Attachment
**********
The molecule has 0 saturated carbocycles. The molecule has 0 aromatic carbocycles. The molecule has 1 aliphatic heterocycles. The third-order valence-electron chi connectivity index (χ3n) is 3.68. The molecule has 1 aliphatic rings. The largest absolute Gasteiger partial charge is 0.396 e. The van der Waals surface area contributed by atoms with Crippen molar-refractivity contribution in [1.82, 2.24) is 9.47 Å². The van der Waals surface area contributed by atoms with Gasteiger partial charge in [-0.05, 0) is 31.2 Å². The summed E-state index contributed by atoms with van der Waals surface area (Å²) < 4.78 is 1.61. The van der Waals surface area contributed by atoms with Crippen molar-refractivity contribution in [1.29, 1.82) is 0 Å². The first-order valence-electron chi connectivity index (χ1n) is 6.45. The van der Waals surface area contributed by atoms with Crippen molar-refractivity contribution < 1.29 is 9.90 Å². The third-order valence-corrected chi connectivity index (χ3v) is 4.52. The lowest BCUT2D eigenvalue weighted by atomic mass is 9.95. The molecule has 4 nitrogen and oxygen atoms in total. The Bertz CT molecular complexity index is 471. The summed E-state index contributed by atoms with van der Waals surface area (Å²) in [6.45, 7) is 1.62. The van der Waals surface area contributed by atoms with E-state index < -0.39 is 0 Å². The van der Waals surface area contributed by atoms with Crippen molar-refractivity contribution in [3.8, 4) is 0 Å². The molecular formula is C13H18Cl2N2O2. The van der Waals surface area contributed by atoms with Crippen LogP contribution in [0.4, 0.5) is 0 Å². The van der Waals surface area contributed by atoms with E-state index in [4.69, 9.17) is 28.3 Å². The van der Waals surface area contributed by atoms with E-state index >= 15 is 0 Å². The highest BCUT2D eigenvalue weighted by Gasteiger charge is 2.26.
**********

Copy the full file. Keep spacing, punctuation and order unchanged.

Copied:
The molecule has 0 saturated carbocycles. The molecule has 0 aromatic carbocycles. The molecule has 1 aliphatic heterocycles. The third-order valence-electron chi connectivity index (χ3n) is 3.68. The molecule has 1 aliphatic rings. The largest absolute Gasteiger partial charge is 0.396 e. The van der Waals surface area contributed by atoms with Crippen molar-refractivity contribution in [1.82, 2.24) is 9.47 Å². The van der Waals surface area contributed by atoms with Gasteiger partial charge in [-0.05, 0) is 31.2 Å². The summed E-state index contributed by atoms with van der Waals surface area (Å²) < 4.78 is 1.61. The van der Waals surface area contributed by atoms with Crippen molar-refractivity contribution in [1.29, 1.82) is 0 Å². The first-order valence-electron chi connectivity index (χ1n) is 6.45. The van der Waals surface area contributed by atoms with Crippen molar-refractivity contribution < 1.29 is 9.90 Å². The third-order valence-corrected chi connectivity index (χ3v) is 4.52. The lowest BCUT2D eigenvalue weighted by atomic mass is 9.95. The molecule has 4 nitrogen and oxygen atoms in total. The Bertz CT molecular complexity index is 471. The summed E-state index contributed by atoms with van der Waals surface area (Å²) in [6.45, 7) is 1.62. The van der Waals surface area contributed by atoms with E-state index < -0.39 is 0 Å². The van der Waals surface area contributed by atoms with Crippen molar-refractivity contribution in [3.8, 4) is 0 Å². The molecular formula is C13H18Cl2N2O2. The van der Waals surface area contributed by atoms with Crippen LogP contribution in [0.4, 0.5) is 0 Å². The van der Waals surface area contributed by atoms with E-state index in [4.69, 9.17) is 28.3 Å². The van der Waals surface area contributed by atoms with E-state index >= 15 is 0 Å². The highest BCUT2D eigenvalue weighted by Gasteiger charge is 2.26.